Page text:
As China and Japan trade accusations over close encounters above the East China Sea, The New York Times’ Jane Perlez and Chris Buckley describe the latest calls by Xi Jinping to modernize and refocus China’s military. The PLA, they write, has resisted past efforts to remold it from a counter-Soviet land behemoth to a nimbler force emphasizing naval and aerial conflict. But while military corruption has also undermined modernization, it may offer Xi the lever he needs to overcome these vested interests.
Mr. Xi wants a military that can project power across the Pacific and face regional rivals like Japan in defense of Chinese interests. To get it, he means to strengthen China’s naval and air forces, which have been subordinate to the People’s Liberation Army’s land forces, and to get the military branches to work in close coordination, the way advanced Western militaries do.
[…] It will not be easy. Reorganizing the People’s Liberation Army, or P.L.A., will pit Mr. Xi’s ambitions against the entrenched power of the land forces, with about 1.4 million troops, and he will have to manage the overhaul while ensuring that the military remains a reliable guardian of the Communist Party’s hold on political power, experts said.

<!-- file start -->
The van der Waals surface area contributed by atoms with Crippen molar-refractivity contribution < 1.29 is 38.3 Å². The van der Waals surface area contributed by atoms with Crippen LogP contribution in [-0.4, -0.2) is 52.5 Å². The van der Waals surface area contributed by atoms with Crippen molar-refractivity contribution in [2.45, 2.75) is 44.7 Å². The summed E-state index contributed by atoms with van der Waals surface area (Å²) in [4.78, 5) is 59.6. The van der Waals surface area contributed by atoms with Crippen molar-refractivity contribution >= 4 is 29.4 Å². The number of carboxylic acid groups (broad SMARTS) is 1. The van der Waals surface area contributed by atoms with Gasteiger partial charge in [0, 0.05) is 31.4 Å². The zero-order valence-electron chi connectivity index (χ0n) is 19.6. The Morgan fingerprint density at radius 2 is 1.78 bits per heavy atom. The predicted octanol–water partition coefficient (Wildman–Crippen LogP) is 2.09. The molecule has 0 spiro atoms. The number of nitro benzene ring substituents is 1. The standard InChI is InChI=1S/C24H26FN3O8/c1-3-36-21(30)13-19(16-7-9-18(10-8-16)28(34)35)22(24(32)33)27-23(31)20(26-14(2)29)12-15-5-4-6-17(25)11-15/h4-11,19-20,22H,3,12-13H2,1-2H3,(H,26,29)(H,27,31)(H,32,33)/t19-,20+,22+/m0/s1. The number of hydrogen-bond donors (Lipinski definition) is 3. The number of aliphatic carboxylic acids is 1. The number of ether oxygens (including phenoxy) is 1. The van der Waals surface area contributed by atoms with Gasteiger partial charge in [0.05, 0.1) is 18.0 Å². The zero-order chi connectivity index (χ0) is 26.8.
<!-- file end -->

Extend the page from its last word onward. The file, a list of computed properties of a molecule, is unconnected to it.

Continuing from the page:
[…] Mr. Xi’s efforts may be helped by the impending trial of Gu Junshan, a general whose charge sheet reads like a list of the army’s most flagrant corruption problems. Mr. Kamphausen of the National Bureau of Asian Research said the selling of promotions became so widespread that General Gu’s case appeared to be an especially lurid example of widespread graft.
Now, by campaigning against corruption, Mr. Xi has military commanders “so scared, they can’t even park their cars in a restaurant parking lot — they send the driver somewhere else,” Mr. Saunders said. [Source]
Assessing the current and future strength of China’s military is no easy task. Kyle Mizokami recently explored much of the same ground as Perlez and Buckley at War Is Boring, arguing that inflation, corruption—particularly the selling of ranks—and regional, technical and demographic challenges make China’s armed forces “a paper dragon”. At The National Interest, on the other hand, Timothy A. Walton warned that their progress has consistently and dramatically outpaced U.S. predictions.